Truly a dark comedy if there ever was one, this film won't be to everyone's taste. I first saw it several years ago on network TV, immediately liked it, but also realized that a fair amount of critical "flavor" had been bleeped out of the movie due to editing it for television. So just recently I purchased the DVD version, which gave me the opportunity to watch it in all its unedited glory. Kathleen Turner is awesome as mad housewife Beverly Sutphin (where DO they get these names?). I can't think of a modern actress who has such a commanding presence on the screen as Kathleen Turner, and here she uses it to full advantage. I don't know if it's her supreme confidence in the delivery of her lines, or her captivating facial expressions, or just the way she carries herself as a woman not to be trifled with, but somehow she grabs you by the ears and doesn't let go. There is a goodly dose of carnage in the film, including a particularly gory scene where a guy gets skewered in the men's room with a fireplace poker, resulting in his liver being torn out. But in the capable hands of John Waters, plus the presence of Kathleen Turner in the scene, it all just seems so natural, and perfectly hilarious. Here I couldn't help thinking about the great film "Harold and Maude" (1971), where Bud Cort's character fakes his own suicide various times throughout the film, and by golly, he made suicide actually seem FUNNY! You get the same reaction from "Serial Mom", where Beverly Sutphin's murders come across as being somewhat on the level of laugh-inducing college pranks. The cinematography is superb, the co-stars (Sam Waterston, Mink Stole, Ricki Lake, Matthew Lillard, Patricia Hearst, Traci Lords, et al) are spot-on well cast, the pacing is excellent, and the film wraps with a very satisfying denouement. Granted, the film is not for the squeamish, nor for those who are averse to John Waters. But for those who can deal with a whimsical horror film, I would recommend seeing this and get the DVD version if possible, as the director's commentary by John Waters is worth the rental price. I actually purchased the DVD, as I want this one in my permanent video library. I only wish they would make a sequel. Perhaps, "Serial Mom joins the PTA".
I saw Serial Mom for the first time as a fairly young kid, and thought it was pretty good. I've just seen it for the first time as an adult, and it turns out that I'd forgotten just how good this film really is! It's certainly not to everyone's taste, and if you can't handle high camp, you definitely don't want to see this; but if you like your films wild and wicked, Serial Mom is a treat indeed! The film follows a slasher plot line, but it's clear that director John Waters didn't want to merely make a slash flick. The film is a parody of life as a housewife, the media and modern society in general; with a heavy dosage of sick humour and a very unique mean streak running throughout. Serial Mom is the sort of film that puts a smile on your face, and it follows the story of a not quite so normal American mother. While her fellow housewives are cooking dinner and cleaning the house, Beverly R. Sutphin is out dispatching people that have got on hers and her family's nerves in a variety of nasty, yet hilarious, ways. Her kids think it's cool, and her husband is duly worried... Kathleen Turner takes the lead role, and does an excellent job of performing in a serious, yet jokey way; which does the film no end of favours on the parody front. She looks the part, acts the part...and really, I cant think of a better middle-aged actress to take the lead in this film. The support cast, which includes Matthew Lillard and Ricki Lake, is good; but it's the director that's the real star of the show. John Waters has made a name for himself by creating odd and twisted films, and although I haven't seen a great deal of them; Serial Mom is his best as far as I'm concerned. It's one of those films that constantly make you laugh (providing you've got a sick sense of humour), while poking fun at society and offending all the right people all at once! I love originality in movies, and this really is one unique film. The nineties saw the release of lots of obscure social commentaries that were lost under films like Schindler's List and Fight Club, and Serial Mom, along with Francois Ozon's 'Sitcom', is one of the best 'under the radar' films of the decade. It's not a film that everyone will like, but everyone should see it just in case!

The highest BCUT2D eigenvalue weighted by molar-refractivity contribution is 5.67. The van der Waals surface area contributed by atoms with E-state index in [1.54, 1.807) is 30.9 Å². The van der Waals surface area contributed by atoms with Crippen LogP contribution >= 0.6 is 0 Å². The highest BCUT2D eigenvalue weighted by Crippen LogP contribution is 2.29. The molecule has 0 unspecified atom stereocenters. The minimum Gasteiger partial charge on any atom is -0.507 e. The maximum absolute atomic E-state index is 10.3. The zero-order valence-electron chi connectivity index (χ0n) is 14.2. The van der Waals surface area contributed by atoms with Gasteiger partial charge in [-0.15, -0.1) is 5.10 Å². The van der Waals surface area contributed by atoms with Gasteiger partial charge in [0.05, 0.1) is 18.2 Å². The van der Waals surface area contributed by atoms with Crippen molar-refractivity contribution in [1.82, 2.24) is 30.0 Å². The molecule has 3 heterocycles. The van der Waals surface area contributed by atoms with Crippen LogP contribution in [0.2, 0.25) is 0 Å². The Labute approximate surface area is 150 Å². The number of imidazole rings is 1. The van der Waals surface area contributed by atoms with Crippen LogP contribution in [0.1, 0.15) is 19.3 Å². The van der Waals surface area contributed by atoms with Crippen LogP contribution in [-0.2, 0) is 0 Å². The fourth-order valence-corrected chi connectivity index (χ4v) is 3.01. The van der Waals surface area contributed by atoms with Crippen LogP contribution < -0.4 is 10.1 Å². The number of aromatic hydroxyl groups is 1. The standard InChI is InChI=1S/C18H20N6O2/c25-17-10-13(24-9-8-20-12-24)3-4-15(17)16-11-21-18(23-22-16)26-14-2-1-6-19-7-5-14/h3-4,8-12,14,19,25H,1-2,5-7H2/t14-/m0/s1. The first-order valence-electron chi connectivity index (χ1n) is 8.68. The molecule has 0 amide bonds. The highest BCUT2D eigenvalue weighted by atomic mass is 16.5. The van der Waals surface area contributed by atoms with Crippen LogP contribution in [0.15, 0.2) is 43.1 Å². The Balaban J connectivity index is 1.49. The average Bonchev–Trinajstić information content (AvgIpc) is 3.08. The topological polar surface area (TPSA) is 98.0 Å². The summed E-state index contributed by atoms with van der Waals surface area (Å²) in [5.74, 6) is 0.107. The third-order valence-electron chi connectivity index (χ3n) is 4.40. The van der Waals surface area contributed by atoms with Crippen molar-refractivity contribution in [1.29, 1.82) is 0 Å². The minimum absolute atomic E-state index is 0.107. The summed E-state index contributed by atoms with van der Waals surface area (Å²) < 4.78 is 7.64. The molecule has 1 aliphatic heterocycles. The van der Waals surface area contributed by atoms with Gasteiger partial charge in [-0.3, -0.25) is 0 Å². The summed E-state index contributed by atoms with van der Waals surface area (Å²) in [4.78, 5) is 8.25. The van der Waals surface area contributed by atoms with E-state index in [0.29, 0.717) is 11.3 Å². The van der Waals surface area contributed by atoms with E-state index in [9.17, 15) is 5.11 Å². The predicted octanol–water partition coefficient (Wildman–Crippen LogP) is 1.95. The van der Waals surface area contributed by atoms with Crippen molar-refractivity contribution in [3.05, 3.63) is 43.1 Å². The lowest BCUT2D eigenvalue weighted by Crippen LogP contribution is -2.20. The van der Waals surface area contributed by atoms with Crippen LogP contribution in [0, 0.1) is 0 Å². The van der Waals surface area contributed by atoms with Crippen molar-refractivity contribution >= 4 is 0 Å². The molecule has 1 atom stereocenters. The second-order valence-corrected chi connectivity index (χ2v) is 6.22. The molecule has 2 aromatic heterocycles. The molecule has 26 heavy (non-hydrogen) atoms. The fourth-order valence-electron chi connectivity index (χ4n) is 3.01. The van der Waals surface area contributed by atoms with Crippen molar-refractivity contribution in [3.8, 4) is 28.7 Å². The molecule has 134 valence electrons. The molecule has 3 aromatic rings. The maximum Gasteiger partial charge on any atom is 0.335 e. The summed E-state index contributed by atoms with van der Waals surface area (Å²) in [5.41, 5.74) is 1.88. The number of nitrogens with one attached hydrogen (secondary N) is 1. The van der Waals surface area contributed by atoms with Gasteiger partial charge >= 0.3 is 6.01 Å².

This film won't be to everyone's liking, but is certainly an all-time favorite of mine. Only a film like this can combine so many great elements into one entertaining movie. Kathleen Turner is just purely brilliant as sweet mother Beverly Sutphin, who would look more at home in a show like Bewitched. However, we soon learn that she's not all that she seems. I love any movie that takes a classic element (in this case the innocent housewife) and completely turns it on its head. And so the film leads us on a journey through Beverly Sutphin's life and motivations. The film grabs on, and doesn't let go, keeping the pace until the very last scene. In bad taste? Well, yes. Sick humor? Quite often. Good? Oh yes. If you have a dark sense of humor, don't miss it for the world.